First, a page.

Army's new museum salutes technology, brave soldiers
"Young people today see the impact of America's Army in their lives on a daily basis," said Patrick Jennings, senior researcher at the new National Museum of the United States Army, which opened earlier this month near the Fort Belvoir military base in Virginia.
You depend on the internet, microwave ovens and cell technology, but you may not realize that these and many other technological innovations developed out of necessity in the oldest branch of the United States military.
For example, the Army bought its first military plane from the legendary Wright brothers in 1909 to train pilots. Within a decade, military aircraft were key to the nation's defense during World War I. The use of helicopters to quickly transport injured soldiers to medical facilities originated with the Army during World War II. Helicopters could reach places that ambulances and traditional aircraft could not.
The museum, spanning more than 240 years of history, includes galleries covering periods of history from before the Revolutionary War to the present. It gives visitors a close look at these innovations and more.
"Our focus is on stories of everyday soldiers — individuals whose names and faces you might not recognize but whose contributions are notable," said Susan Smullen, deputy director of communications.
As you walk among 41 pylons paying tribute to some of these people, the etched faces seem to beckon you closer to learn their stories.
A short film titled "Of Noble Deeds" fills a nearly circular screen with an action-packed illustration of the seven values of American soldiers — including "personal courage" and "selfless service." Vibrating seats and floor accompany the lights, sounds and action onscreen.
The Experiential Learning Center features hands-on activities that help you understand the rewards, challenges, community life and skill sets that embody Army life. A few highlights include:
— The museum looks at what it is like to grow up as an "Army brat." "Brat" doesn't refer to bad behavior, but rather kids who have at least one career military parent. They live the Army lifestyle — moving every three years to a different state or country, leaving friends and schools behind, making new friends, enjoying new cultural experiences and facing the stress of possibly having a parent deployed to a combat zone.
— "Brats to Boots" shares stories of those who grew up in an Army environment and then joined the military service. Play a video exercise, putting yourself in their shoes, to see how your insight into military life matches theirs.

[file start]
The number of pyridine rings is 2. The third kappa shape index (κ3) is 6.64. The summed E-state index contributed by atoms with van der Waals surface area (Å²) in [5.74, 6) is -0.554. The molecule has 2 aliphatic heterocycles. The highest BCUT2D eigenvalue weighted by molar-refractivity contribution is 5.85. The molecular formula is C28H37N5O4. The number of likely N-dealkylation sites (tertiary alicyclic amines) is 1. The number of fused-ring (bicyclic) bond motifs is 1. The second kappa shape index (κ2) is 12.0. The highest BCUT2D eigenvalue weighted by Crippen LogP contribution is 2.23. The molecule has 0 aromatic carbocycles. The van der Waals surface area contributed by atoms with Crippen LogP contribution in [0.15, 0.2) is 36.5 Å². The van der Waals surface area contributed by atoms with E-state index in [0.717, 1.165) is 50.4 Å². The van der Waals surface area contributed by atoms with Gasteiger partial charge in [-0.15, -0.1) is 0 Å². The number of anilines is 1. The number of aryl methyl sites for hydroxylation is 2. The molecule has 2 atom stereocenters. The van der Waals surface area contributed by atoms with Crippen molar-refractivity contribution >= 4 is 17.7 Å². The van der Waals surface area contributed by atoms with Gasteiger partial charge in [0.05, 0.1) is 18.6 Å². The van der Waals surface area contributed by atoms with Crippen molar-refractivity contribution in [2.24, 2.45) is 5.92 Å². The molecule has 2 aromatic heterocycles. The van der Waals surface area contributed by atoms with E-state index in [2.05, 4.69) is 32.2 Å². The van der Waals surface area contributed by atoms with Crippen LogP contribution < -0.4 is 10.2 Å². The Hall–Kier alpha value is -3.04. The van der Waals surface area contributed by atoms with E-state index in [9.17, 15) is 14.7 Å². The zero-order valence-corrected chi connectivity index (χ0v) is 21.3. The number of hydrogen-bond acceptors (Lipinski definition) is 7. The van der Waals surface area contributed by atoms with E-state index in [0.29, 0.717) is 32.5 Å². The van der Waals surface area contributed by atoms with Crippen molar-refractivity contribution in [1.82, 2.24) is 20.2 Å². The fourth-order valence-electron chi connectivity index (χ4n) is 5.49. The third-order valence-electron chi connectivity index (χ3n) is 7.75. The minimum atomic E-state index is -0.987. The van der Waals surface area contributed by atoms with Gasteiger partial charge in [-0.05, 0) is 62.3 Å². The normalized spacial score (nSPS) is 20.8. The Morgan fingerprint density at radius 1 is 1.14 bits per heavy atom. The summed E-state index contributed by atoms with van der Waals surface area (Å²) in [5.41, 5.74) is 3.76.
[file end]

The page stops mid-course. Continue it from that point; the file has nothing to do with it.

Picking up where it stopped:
— Step inside the Training Center for activities based on G-STEM (geography, science, technology, engineering and math). Visitors are challenged in virtual exercises to find gamma rays, calculate the engine power needed for air cargo drops, build bridges and diagnose illnesses.
Throughout the museum, you will notice how realistic the human figures are. Each was modeled on an actual active-duty Army member. The facial expressions and postures show the depth of effort and determination often required of soldiers. Museum organizers worked to show not only soldiers' humanity but also their diversity, according to Elizabeth Mauer, chief of programs and education.
"The Army is one of the most diverse organizations in America," Mauer said. "This museum represents that, so we hope each visitor will find someone they relate to."
If you go
What: National Museum of the United States Army
Where: 1775 Liberty Drive, Fort Belvoir, Virginia (Do not go through Fort Belvoir gates; enter from Fairfax County Parkway and Liberty Drive.)
When: Daily 9 a.m. to 5 p.m. except December 25
Price: Free timed-entry tickets required (no walk-ins). Includes "Of Noble Deeds" film. (Note: Fees apply to the Army Action Center's simulator experiences and if wanted, must be purchased during your entry reservation.)
For more information: Visit thenmusa.org/visit or call 800-506-2672.
- - -
— A sword used by 23-year-old Captain John Berry during Fort McHenry's defense of Baltimore in September 1814. The battle inspired Francis Scott Key to write "The Star-Spangled Banner."
— The first Humvee vehicle
— A Higgins Boat, one of six remaining landing crafts from D-Day in World War II
— A watch recovered from the damaged Pentagon after the September 11, 2001, terrorist attacks. The time reads 9:51 a.m., minutes after Flight 77 hit the Pentagon.
— Cobra King, a 38-ton Sherman tank that first broke through enemy lines in World War II's Battle of the Bulge.
— Liberty Truck, a World War I vehicle used in a 1919 cross-country military convoy. The convoy's success later encouraged President Dwight Eisenhower to support the first interstate highway system.
Stories that may interest you
Florence’s Uffizi Gallery is making available for viewing online 88 rarely seen drawings of Dante’s Divine Comedy to mark the 700th anniversary in 2021 of the Italian poet’s death